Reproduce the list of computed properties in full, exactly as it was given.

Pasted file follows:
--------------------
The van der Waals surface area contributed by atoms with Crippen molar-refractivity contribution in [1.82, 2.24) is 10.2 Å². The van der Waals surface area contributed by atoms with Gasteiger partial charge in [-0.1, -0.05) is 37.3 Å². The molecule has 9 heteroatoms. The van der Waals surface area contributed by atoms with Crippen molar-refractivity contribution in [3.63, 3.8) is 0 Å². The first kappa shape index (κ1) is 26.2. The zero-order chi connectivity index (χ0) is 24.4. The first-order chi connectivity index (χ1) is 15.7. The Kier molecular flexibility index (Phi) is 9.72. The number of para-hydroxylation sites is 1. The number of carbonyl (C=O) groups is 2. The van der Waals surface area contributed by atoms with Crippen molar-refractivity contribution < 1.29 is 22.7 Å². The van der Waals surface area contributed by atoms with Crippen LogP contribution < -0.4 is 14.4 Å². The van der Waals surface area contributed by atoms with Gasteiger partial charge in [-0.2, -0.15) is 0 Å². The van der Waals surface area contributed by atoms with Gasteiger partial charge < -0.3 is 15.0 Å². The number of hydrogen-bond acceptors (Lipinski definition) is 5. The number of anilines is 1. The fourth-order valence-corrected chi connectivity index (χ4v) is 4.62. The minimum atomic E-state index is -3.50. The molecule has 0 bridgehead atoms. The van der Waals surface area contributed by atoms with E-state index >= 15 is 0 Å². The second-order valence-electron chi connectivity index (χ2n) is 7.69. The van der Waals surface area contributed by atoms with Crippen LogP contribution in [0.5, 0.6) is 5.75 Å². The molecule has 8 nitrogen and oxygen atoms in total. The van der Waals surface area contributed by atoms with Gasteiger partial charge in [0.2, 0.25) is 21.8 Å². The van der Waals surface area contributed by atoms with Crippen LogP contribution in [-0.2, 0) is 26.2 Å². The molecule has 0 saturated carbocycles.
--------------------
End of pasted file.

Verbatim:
The van der Waals surface area contributed by atoms with Crippen molar-refractivity contribution in [1.82, 2.24) is 10.2 Å². The van der Waals surface area contributed by atoms with Gasteiger partial charge in [-0.1, -0.05) is 37.3 Å². The molecule has 9 heteroatoms. The van der Waals surface area contributed by atoms with Crippen molar-refractivity contribution in [3.63, 3.8) is 0 Å². The first kappa shape index (κ1) is 26.2. The zero-order chi connectivity index (χ0) is 24.4. The first-order chi connectivity index (χ1) is 15.7. The Kier molecular flexibility index (Phi) is 9.72. The number of para-hydroxylation sites is 1. The number of carbonyl (C=O) groups is 2. The van der Waals surface area contributed by atoms with Crippen molar-refractivity contribution < 1.29 is 22.7 Å². The van der Waals surface area contributed by atoms with Crippen LogP contribution < -0.4 is 14.4 Å². The van der Waals surface area contributed by atoms with Gasteiger partial charge in [-0.2, -0.15) is 0 Å². The van der Waals surface area contributed by atoms with Gasteiger partial charge < -0.3 is 15.0 Å². The number of hydrogen-bond acceptors (Lipinski definition) is 5. The number of anilines is 1. The fourth-order valence-corrected chi connectivity index (χ4v) is 4.62. The minimum atomic E-state index is -3.50. The molecule has 0 bridgehead atoms. The van der Waals surface area contributed by atoms with E-state index >= 15 is 0 Å². The second-order valence-electron chi connectivity index (χ2n) is 7.69. The van der Waals surface area contributed by atoms with Crippen LogP contribution in [0.5, 0.6) is 5.75 Å². The molecule has 8 nitrogen and oxygen atoms in total. The van der Waals surface area contributed by atoms with Gasteiger partial charge in [0.2, 0.25) is 21.8 Å². The van der Waals surface area contributed by atoms with Crippen LogP contribution in [-0.2, 0) is 26.2 Å². The molecule has 0 saturated carbocycles.